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Big trees bring out our inner tree hugger

The Faculty of Forestry now runs the BC Big Tree Registry, a database of the biggest specimens in the province. 

photo by Jacob Wise

The BC Big Tree Registry, which aims to chronicle B.C.’s most majestic forest giants, has found a new home in the Faculty of Forestry

We go searching for them, we hug them, we’re often speechless in their presence, but what makes big trees so special? Sally Aitken, a professor of forest and conservation sciences, explains the connection we feel to these majestic giants of the forest. The Faculty of Forestry now runs the BC Big Tree Registry, a database of the biggest specimens in the province.

Why do we love big trees?

They are the largest organisms that we can see, touch and feel. They’re often very old and the idea of something that lives much longer than our human lifespan is interesting. We have trees that were around before our parents or great-grandparents or great-great-grandparents were born. These massive and beautiful organisms represent a biological legacy. We’ve harvested a lot of our old forests and those big trees that remain become more precious because there are fewer of them around.

What makes B.C.’s big trees unique? 

Sally Aitken

The zone that extends from California to B.C. is one of two places where we find the biggest and tallest trees in the world. Our coastal rainforests harbour some absolutely enormous tress and it has to do with the conditions we find here–mild year-round temperatures and lots of rainfall. We have enormous Douglas-fir, Western redcedar, and Sitka spruce. The province is home to 50 different tree species and for some of those species we have the world’s largest specimens. We have the largest trees in Canada by far and ours are almost as big as the biggest trees in the world, the redwoods of California.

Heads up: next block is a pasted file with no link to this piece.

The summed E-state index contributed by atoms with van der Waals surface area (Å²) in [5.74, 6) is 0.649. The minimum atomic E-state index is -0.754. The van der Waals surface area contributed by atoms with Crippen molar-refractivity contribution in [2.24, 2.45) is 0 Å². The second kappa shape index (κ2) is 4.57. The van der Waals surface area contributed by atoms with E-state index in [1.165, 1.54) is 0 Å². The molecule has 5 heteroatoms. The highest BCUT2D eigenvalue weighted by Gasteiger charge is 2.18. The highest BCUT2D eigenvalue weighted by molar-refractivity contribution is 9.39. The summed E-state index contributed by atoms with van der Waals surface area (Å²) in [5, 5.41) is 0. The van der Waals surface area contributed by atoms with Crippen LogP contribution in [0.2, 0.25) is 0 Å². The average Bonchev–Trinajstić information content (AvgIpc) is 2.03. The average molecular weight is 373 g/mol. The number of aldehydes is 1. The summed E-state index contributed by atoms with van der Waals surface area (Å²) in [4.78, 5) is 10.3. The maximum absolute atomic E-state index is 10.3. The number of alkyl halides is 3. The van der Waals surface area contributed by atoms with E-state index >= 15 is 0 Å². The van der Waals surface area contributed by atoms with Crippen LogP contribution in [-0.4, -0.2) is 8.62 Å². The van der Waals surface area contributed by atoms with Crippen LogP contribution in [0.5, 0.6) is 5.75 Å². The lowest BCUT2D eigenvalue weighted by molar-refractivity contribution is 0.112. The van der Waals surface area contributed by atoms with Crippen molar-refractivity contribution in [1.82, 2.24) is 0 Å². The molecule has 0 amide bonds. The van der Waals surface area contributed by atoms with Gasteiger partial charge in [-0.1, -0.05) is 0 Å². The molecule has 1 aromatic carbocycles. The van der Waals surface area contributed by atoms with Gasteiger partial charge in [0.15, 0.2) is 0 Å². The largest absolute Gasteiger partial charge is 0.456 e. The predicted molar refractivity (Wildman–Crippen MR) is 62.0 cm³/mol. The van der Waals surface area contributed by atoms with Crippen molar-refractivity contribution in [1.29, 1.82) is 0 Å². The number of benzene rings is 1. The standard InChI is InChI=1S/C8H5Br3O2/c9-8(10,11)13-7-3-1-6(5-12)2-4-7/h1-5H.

People are able to nominate trees into the BC Big Tree Registry. Are new big ones still being found?

It’s very exciting that trees are still getting nominated that are champion trees. Recently a group on the Sunshine Coast found some of the largest mountain hemlocks that have ever been observed. The sadder tales are the ones of trees like the ‘Big Lonely Doug,’ the second largest Douglas-fir in the province.

A lot of nominations come in from people who work in forestry and in logging. These people find trees in areas that people don’t normally walk through. Of course, there are also a number of people, including those on the Big Tree Committee, whose hobby is finding big trees. Big tree hunters love to go out to areas that haven’t been explored and look for big trees.

One member of our committee said there are big ones that are still out there to find. We want to make anyone a big tree hunter or nominator and we’ve made changes to the BC Big Tree Registry so that anyone can nominate a big tree.

What can we learn from older trees?

We know that the mortality rates of old trees are increasing with climate change. The registry helps us and citizens monitor the health of these giants over time. People will tell us if a big tree blows over, loses its top, or dies. The registry also produces data on the type of ecosystems that these trees are found in, and this information can guide certain research. We need to know where these big trees are so we can conserve them, as a biological legacy of the past, as important members of forest ecosystems today, and for future generations.

As part of National Forest Week the Faculty of Forestry is holding an event on Thursday, Sep. 25 to celebrate the BC Big Tree Registry that will include a tree climbing demonstration.

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